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Interview with Michelle Brush, Cerner Corporation
Making better decisions in tech
Michelle Brush will talk at OSCON this year about how engineers and architects in tech can make better decisions by understanding their environment. How? Through behavioral economics, a discipline that, in her words, straddles psychology and economics.
Hear insights that can be applied to any position in tech. Plus, have you heard of Midwest.io? Get all the details in this interview.
What are your daily responsibilities as a senior software architect for Cerner Corporation?
My role is a technical leadership position, so I help define system expectations, steer our technology decisions, and analyze/model our data.
My engineers and I work on software that ingests, standardizes, and transforms healthcare data from a variety of sources into a structured, normalized data model using Hadoop, HBase, Crunch, Kafka, and other open source technologies.
This year at OSCON you'll talk about architectural decisions in the context of behavioral economics. What is behavioral economics?
Classical economics assumes informed and rational actors in the system. Humans are often emotional, biased, and uninformed. Behavioral economics is the study of how real people behave in systems given all of their biases and imperfections. In this way it straddles psychology and economics.
What are some main ideas you'll focus on to steer software engineers and architects into making the right architectural decisions?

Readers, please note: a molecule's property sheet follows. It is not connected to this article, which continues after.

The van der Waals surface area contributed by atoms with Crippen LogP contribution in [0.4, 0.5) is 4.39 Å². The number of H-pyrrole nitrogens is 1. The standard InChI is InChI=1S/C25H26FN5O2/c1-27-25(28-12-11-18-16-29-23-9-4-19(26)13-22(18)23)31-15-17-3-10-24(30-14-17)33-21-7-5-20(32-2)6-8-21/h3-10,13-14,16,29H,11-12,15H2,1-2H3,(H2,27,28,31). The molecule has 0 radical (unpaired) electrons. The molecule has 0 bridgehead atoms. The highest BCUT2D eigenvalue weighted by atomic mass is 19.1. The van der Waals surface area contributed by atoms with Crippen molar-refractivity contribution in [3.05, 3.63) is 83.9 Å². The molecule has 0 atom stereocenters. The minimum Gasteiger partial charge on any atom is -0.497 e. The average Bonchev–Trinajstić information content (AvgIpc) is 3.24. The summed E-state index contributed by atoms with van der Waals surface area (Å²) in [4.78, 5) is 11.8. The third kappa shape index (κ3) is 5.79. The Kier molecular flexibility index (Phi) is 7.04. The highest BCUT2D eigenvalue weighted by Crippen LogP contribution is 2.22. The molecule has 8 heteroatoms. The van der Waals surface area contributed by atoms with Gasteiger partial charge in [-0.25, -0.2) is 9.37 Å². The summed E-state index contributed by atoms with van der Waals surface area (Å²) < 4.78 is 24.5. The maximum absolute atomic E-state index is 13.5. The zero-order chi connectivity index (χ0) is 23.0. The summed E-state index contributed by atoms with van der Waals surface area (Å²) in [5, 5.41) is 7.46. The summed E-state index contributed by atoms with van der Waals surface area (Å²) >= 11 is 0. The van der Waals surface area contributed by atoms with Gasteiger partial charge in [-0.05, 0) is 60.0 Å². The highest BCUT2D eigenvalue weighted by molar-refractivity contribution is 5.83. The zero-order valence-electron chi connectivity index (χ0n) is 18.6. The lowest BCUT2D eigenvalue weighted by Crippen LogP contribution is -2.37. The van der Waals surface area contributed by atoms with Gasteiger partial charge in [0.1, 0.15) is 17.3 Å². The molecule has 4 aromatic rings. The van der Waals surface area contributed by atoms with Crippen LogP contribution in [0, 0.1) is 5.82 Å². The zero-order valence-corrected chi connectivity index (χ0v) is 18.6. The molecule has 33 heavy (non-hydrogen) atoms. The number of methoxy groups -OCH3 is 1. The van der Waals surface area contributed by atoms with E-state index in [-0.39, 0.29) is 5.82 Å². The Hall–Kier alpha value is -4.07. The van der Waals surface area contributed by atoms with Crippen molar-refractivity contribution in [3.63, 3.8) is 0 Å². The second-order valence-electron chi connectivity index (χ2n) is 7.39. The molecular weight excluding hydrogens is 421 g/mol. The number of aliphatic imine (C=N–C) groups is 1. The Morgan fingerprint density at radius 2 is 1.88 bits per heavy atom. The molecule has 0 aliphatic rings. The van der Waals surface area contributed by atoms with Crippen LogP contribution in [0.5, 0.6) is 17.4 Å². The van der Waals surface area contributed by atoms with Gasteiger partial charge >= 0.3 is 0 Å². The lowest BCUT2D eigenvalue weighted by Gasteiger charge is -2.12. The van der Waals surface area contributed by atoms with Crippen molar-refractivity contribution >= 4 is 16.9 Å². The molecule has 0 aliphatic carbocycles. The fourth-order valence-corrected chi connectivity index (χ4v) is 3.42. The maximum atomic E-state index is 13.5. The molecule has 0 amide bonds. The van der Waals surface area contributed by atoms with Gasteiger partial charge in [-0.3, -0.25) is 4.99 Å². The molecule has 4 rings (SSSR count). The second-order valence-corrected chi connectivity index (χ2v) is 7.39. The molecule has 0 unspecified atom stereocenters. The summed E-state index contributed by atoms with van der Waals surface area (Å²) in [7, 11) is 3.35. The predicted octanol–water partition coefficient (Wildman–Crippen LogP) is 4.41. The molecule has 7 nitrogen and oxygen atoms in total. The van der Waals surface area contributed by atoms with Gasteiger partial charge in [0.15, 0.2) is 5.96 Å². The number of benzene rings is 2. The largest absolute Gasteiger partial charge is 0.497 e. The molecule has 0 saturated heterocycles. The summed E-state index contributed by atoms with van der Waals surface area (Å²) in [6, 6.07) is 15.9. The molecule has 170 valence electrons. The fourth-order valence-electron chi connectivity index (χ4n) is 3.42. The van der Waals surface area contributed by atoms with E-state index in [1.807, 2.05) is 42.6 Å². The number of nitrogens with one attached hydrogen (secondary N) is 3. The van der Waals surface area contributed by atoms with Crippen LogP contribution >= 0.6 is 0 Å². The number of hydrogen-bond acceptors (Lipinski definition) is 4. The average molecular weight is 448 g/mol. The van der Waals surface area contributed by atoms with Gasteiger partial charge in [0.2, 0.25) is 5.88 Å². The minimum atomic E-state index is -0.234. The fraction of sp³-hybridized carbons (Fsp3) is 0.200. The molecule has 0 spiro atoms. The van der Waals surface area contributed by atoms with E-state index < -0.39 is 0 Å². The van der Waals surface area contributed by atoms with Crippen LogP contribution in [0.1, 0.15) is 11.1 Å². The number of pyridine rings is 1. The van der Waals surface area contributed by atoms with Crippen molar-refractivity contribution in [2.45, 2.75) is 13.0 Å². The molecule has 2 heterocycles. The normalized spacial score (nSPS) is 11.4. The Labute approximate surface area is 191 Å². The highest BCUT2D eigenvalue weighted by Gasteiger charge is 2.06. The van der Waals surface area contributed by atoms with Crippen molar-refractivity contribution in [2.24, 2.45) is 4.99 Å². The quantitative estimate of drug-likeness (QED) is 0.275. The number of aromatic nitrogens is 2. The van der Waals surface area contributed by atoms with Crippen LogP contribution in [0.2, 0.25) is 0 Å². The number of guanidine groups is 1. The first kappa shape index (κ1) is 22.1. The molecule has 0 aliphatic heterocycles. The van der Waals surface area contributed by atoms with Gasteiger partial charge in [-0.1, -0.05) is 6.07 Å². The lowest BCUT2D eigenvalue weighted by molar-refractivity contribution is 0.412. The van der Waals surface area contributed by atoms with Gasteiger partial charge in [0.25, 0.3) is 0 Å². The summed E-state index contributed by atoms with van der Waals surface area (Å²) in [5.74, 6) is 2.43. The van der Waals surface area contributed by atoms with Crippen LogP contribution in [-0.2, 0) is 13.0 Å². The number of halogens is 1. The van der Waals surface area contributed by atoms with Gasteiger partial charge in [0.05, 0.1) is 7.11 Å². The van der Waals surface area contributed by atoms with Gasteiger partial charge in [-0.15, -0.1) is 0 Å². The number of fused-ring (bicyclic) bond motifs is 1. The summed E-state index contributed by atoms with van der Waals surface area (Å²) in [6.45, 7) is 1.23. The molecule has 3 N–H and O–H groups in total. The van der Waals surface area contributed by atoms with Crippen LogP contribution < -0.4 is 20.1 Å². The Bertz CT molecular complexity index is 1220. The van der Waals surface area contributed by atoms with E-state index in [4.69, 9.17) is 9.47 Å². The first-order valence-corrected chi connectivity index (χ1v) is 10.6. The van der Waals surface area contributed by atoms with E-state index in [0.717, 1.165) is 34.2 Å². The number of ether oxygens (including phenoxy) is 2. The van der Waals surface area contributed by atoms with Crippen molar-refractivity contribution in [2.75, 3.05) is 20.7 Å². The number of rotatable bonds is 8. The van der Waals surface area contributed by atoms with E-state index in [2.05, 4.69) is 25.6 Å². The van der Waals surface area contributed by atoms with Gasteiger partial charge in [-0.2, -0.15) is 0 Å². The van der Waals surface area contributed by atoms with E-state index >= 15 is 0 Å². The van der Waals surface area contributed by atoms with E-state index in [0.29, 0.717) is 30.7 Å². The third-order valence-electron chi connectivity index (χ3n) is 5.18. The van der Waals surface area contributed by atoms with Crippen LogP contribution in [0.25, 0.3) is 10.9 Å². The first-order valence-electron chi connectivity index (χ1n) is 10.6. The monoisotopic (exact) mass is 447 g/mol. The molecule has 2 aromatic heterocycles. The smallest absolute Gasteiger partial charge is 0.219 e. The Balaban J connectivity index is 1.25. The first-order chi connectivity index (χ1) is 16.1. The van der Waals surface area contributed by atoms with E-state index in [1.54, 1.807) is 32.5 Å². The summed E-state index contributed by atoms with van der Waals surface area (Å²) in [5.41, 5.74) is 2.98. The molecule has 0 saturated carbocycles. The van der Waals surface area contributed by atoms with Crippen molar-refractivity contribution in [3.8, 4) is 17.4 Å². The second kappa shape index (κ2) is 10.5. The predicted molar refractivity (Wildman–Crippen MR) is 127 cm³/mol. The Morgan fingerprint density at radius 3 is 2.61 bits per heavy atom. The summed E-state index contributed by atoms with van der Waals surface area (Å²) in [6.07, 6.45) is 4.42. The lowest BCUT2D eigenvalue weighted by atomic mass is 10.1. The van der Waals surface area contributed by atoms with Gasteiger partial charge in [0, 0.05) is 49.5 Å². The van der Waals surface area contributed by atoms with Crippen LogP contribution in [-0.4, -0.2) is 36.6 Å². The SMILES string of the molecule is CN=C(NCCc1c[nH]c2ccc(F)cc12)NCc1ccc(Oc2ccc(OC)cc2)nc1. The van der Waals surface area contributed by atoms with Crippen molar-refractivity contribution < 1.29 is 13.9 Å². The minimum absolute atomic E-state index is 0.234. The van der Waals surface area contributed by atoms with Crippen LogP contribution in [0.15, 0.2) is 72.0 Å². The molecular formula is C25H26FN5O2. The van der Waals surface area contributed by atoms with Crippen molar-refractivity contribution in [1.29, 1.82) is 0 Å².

As engineers and architects, we need to be aware of our biases and how we are influenced by the environment in which we are making decisions. We are heavily influenced by how choices are presented to us, by what our peers think, by what incentive systems are in place, and by our own desire to work on interesting things. We also tend to make decisions on data that is easy to gather, but the easily obtained data doesn't necessarily tell us what we need to know in order to make a good decision.
What initiatives are you working on as chapter leader of the Girl Develop It in Kansas City?
Next up, we'll be teaching them how to build basic webpages in HTML and CSS.
What patterns do you notice in girls and women learning to code?
A lot of the girls and women we’ve worked with are inspired by the problems they want to solve more than by the technology they will use. They want to take on challenges. They want to have impact. Writing code is just a means to that end. I've learned to tailor my teaching style so that I'm presenting topics like object-oriented design, functions, or even basic control structures in the context of how it can be used to approach a problem. I don't think this is unique to women, just more pronounced.
As a conference organizer for Midwest.io, can you tell us what sets this conference apart for developers?
The explosion of open source technology options has made the job of a software architect less about asking, "How should we build it?" and more about "What should we use to build it?" Having a good mental model and system around how we make technology choices is essential in this environment.
Anything else you'd like to share?
Midwest.io is a small, eclectic conference covering a wide range of computing concepts. It doesn't focus on any one discipline. Last year we had people from all over the country speaking on mobile ad hoc networks, rules engines, compression, data science, and property-based testing. For me, the greatest appeal of the conference is that it doesn't focus on a single technology, but rather gives me insight by cross-pollinating ideas from different areas.
This article is part of the Speaker Interview Series for OSCON 2015. OSCON is everything open source—the full stack, with all of the languages, tools, frameworks, and best practices that you use in your work every day. OSCON 2015 will be held July 20-24 in Portland, Oregon..